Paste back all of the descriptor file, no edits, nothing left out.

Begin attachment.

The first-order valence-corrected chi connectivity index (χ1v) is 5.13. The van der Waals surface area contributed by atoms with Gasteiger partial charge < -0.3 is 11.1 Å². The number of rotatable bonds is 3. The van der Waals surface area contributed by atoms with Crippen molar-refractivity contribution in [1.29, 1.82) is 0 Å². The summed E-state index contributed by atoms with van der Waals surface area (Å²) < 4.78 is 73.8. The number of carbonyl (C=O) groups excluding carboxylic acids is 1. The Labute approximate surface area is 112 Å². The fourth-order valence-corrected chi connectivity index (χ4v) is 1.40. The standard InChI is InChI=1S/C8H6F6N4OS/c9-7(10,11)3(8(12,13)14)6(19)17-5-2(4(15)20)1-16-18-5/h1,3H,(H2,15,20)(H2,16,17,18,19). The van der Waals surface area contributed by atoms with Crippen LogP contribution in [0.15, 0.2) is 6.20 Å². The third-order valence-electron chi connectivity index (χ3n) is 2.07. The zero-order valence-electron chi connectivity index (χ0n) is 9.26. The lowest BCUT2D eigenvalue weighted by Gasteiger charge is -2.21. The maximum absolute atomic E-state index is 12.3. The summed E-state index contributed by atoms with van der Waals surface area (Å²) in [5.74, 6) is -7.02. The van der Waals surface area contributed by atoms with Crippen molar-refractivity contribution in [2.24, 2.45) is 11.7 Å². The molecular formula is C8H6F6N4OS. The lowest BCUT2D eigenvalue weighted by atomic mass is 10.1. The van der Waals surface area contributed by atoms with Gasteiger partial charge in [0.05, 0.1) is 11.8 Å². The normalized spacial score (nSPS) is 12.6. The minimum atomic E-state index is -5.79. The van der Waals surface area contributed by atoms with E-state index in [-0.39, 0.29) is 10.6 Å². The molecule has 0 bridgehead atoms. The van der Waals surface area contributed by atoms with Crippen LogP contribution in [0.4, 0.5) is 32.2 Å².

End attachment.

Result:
The first-order valence-corrected chi connectivity index (χ1v) is 5.13. The van der Waals surface area contributed by atoms with Gasteiger partial charge < -0.3 is 11.1 Å². The number of rotatable bonds is 3. The van der Waals surface area contributed by atoms with Crippen molar-refractivity contribution in [1.29, 1.82) is 0 Å². The summed E-state index contributed by atoms with van der Waals surface area (Å²) < 4.78 is 73.8. The number of carbonyl (C=O) groups excluding carboxylic acids is 1. The Labute approximate surface area is 112 Å². The fourth-order valence-corrected chi connectivity index (χ4v) is 1.40. The standard InChI is InChI=1S/C8H6F6N4OS/c9-7(10,11)3(8(12,13)14)6(19)17-5-2(4(15)20)1-16-18-5/h1,3H,(H2,15,20)(H2,16,17,18,19). The van der Waals surface area contributed by atoms with Crippen LogP contribution in [0.15, 0.2) is 6.20 Å². The third-order valence-electron chi connectivity index (χ3n) is 2.07. The zero-order valence-electron chi connectivity index (χ0n) is 9.26. The lowest BCUT2D eigenvalue weighted by Gasteiger charge is -2.21. The maximum absolute atomic E-state index is 12.3. The summed E-state index contributed by atoms with van der Waals surface area (Å²) in [5.74, 6) is -7.02. The van der Waals surface area contributed by atoms with Crippen molar-refractivity contribution in [2.24, 2.45) is 11.7 Å². The molecular formula is C8H6F6N4OS. The lowest BCUT2D eigenvalue weighted by atomic mass is 10.1. The van der Waals surface area contributed by atoms with Gasteiger partial charge in [0.05, 0.1) is 11.8 Å². The normalized spacial score (nSPS) is 12.6. The minimum atomic E-state index is -5.79. The van der Waals surface area contributed by atoms with E-state index in [-0.39, 0.29) is 10.6 Å². The molecule has 0 bridgehead atoms. The van der Waals surface area contributed by atoms with Crippen LogP contribution in [0.4, 0.5) is 32.2 Å².